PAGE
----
Fundamentals of DIR (part 1 of 2)

[ Follow Ups ] [ Post Followup ] [ California Scuba Diving BBS ] [ FAQ ]

Posted by JRM [aka JRM] on July 16, 2001 at 18:13:43:

I just finished the lecture and pool portions of the "Fundamentals of DIR" taught by Mr. John Walker. It was very enlightening, very humbling, and very frustrating. Enlightening because I learned so much. Humbling because I now have a rather accurate assessment of my in-water skills. Frustrating because every little bit I learn demonstrates how much more there is to know. It's kind of like watching the end of the tunnel move 20 yards further away with each step.

We started with lecture on Friday night, which I was late for, because I got stuck in traffic. Not being from the area, I blew chunks on the ETA. But eventually I got there, and after taking a short ribbing about events that have transpired here on this bbs, we moved forward.

I think I probably took at least 12 pages of notes during the lecture portion. We covered everything from the history of deco theory to Unified Dive Team mechanics. And John Walker is an *excellent* teacher. He really has a gift for conveying information. That and he seems excited about teaching it. He really lets his experience teach us.

The pool sessions were an eye opener. For the record, I went in with my split fins, but borrowed a reg to replace the Poseiden (which will be headed to ebay along with some other stuff). The webbing on my harness was a bit short, so I replaced it with that from my AL plate (bought both in a combo deal, used). I was a bit slow in getting everything pieced back together. To say it wasn't a really great gear weekend for me would be accurate (It wasn't the gear, it was me. I just seemed to have two left hands). Eventually I got everything sized and done, and it was into the pool.

Even in my short (very short) diving career I've picked up several very bad habits. Not the least of which is sculling with my hands. That's a no-no. But as I came to find out, since it's impossible to do much other than a flutter kick with the Bio-fins, I can at least share the blame with my equipment (and save a shred of ego, possibly). The coolest thing ever is finning backwards (again, not really possible with splits). Wearing the jetfins I could at least make some small headway. It's worth the price of admission alone to learn that little trick. I'll be practicing that in the pool here a lot. We did lots of air sharing, and other stuff.

We learned to deploy a liftbag with a spool, while attempting to maintain trim and bouyancy. OK, that's way harder than I thought it was going to be. I had thought that lift bags would be the realm of the "technical" diver. But there are some definite applications in the recreational world. Regaurdless, it's great task loading. The first time I tried was probably the ugliest thing seen underwater since Motley Crue went swimming. My buddy looked over at me and somehow managed to give me the OK sign with a straight face. Well, unsatisfied with that performance, I had to try again. By the end, I could deploy it (if you can really call it that) without scraping the bottom too bad. Yet another skill that requires much work.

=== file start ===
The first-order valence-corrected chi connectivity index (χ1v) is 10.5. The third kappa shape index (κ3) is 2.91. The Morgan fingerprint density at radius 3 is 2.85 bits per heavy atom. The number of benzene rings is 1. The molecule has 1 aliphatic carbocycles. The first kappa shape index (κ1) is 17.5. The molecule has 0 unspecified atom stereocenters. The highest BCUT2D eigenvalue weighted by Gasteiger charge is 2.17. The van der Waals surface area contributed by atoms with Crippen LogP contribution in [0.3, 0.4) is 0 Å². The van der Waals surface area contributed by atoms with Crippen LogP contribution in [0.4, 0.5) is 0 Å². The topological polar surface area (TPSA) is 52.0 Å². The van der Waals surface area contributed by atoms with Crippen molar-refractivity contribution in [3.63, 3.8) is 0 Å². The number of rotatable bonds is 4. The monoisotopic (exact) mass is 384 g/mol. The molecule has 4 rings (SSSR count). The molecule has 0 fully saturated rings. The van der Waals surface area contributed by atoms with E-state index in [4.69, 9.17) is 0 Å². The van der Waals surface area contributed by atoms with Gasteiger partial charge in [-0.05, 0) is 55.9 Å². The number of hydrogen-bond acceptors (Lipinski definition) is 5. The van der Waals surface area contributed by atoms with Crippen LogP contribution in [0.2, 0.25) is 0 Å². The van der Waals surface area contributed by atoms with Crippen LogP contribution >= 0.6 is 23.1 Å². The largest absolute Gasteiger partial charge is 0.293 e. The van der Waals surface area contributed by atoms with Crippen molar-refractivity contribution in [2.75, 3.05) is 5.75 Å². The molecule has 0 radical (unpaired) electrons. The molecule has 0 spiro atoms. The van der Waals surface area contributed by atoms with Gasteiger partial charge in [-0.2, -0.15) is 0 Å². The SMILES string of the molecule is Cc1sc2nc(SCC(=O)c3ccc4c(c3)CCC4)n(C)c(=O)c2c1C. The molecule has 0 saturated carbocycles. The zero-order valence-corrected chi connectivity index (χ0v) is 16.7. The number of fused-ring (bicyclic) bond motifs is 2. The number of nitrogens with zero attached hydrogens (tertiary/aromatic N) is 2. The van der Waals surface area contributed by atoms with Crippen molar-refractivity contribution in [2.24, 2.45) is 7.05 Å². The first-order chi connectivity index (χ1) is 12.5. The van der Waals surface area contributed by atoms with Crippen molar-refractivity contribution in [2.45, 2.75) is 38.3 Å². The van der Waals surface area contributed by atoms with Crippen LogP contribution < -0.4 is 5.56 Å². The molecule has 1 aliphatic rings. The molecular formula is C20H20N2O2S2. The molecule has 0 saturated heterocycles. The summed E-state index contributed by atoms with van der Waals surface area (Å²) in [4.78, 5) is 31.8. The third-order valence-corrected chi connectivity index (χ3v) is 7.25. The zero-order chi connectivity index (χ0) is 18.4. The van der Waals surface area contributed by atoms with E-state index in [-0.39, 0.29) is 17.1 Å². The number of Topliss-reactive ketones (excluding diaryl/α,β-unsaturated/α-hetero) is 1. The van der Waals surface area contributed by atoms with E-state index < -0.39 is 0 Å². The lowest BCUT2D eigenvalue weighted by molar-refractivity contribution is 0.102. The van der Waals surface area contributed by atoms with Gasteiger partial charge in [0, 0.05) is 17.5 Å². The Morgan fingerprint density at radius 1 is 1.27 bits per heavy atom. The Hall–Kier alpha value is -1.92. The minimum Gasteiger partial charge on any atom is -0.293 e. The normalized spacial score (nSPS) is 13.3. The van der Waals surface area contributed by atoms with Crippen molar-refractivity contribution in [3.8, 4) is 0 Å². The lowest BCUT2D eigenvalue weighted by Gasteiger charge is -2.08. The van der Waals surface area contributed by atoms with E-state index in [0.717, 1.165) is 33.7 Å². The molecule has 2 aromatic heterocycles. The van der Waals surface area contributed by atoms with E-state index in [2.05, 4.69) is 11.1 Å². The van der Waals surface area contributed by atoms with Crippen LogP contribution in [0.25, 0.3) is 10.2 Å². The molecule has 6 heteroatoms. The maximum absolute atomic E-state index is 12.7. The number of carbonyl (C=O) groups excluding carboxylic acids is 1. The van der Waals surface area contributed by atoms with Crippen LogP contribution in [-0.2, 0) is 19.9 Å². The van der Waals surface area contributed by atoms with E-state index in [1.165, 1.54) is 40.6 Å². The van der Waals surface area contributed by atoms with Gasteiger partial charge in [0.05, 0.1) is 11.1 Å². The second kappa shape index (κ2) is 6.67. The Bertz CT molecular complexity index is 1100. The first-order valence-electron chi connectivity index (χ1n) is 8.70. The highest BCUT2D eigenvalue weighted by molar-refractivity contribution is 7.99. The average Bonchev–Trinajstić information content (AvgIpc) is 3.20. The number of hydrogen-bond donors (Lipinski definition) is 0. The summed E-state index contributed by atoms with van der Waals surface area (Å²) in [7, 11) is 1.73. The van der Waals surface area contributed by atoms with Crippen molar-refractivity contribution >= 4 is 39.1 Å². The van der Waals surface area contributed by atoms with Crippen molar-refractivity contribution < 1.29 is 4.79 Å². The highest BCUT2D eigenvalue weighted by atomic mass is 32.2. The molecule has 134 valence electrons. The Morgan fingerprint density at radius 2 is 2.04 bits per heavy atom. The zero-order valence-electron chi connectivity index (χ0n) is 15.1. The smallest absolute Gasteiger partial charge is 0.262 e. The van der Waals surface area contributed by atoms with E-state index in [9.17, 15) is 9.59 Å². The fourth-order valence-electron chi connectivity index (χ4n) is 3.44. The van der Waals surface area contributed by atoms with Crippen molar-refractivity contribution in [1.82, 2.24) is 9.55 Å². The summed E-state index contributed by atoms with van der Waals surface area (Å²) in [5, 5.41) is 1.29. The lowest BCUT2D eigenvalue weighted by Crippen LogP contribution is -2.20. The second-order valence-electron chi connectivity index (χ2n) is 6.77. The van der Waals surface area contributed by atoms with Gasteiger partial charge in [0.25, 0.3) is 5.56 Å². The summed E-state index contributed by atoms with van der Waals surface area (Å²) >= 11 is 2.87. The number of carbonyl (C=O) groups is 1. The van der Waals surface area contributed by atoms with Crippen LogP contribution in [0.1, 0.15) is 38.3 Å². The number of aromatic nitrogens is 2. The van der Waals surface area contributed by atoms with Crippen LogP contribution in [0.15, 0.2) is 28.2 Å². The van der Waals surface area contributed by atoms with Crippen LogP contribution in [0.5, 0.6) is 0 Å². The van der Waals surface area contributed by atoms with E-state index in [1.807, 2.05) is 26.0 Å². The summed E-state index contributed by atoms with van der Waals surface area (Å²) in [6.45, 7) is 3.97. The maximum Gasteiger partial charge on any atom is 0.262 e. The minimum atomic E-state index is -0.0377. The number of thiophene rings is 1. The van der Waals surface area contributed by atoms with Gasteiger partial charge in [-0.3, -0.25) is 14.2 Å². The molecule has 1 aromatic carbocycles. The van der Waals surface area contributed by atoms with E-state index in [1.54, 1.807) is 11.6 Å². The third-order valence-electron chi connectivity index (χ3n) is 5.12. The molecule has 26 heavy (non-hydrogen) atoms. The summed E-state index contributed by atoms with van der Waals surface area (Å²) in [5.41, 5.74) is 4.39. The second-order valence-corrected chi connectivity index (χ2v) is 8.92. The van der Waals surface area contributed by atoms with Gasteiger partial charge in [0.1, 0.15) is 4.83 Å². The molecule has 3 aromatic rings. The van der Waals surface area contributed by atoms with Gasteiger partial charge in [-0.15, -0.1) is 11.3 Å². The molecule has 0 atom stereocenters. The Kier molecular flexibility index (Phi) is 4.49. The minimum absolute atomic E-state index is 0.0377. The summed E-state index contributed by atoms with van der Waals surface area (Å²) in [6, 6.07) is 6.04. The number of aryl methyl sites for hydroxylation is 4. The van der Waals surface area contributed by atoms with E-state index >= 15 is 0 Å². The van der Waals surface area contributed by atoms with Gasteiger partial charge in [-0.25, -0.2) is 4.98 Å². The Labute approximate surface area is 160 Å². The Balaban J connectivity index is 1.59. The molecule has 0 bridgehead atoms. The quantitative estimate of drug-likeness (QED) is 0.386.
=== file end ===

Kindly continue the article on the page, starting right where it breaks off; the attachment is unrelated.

The drills had some added excitement, provided by Mr. Walker. Like many things, it's best not to know too much going in. Needless to say that when in the water with him, try to keep at least one eye on him, because if he gets away from you you're in trouble. Watching him underwater is really amazing. And he seems to swoop in out of nowhere. Scuba Toys pool isn't that big, so I'm still not sure exactly how he does it.

The reason this is part 1 of 2 is because the red tide and SW swell closed the beaches on Sunday. That and there really wasn't boat space for us to be found anywhere, except perhaps to SB Island, which isn't really practical. The Open Water portion is supposed to be even more intense than the pool (by several orders of magnitude), so I'm sure I'm in for another ego deflating episode. Of course, I'm going to be practicing in the pool up here at least 1 night, so hopefully I won't be such a swimming disaster.

I can't possibly stress how important a course like this is. I just wish that DIR wasn't such a polarized issue. But even if you don't have a wish in the world to dive DIR, the class is still applicable. The class is exactly what I had wished my PADI AOW class could have been. Actually, it kind of made that class seem like a huge joke. I may have an Advanced C-card, but I don't even scratch the surface of being an advanced diver.

So go take the course, you won't be sorry. The confidence it builds is great, and you can learn and have fun as a bonus. As soon as I finish the OW portion I'll try to do a whole class summary.


-- as last time, I'll be dropping back in my hole, so replies not sent via email will not be read by me in any reasonable time frame.

Follow Ups:

Post a Followup




[ Follow Ups ] [ Post Followup ] [ California Scuba Diving BBS ] [ FAQ ]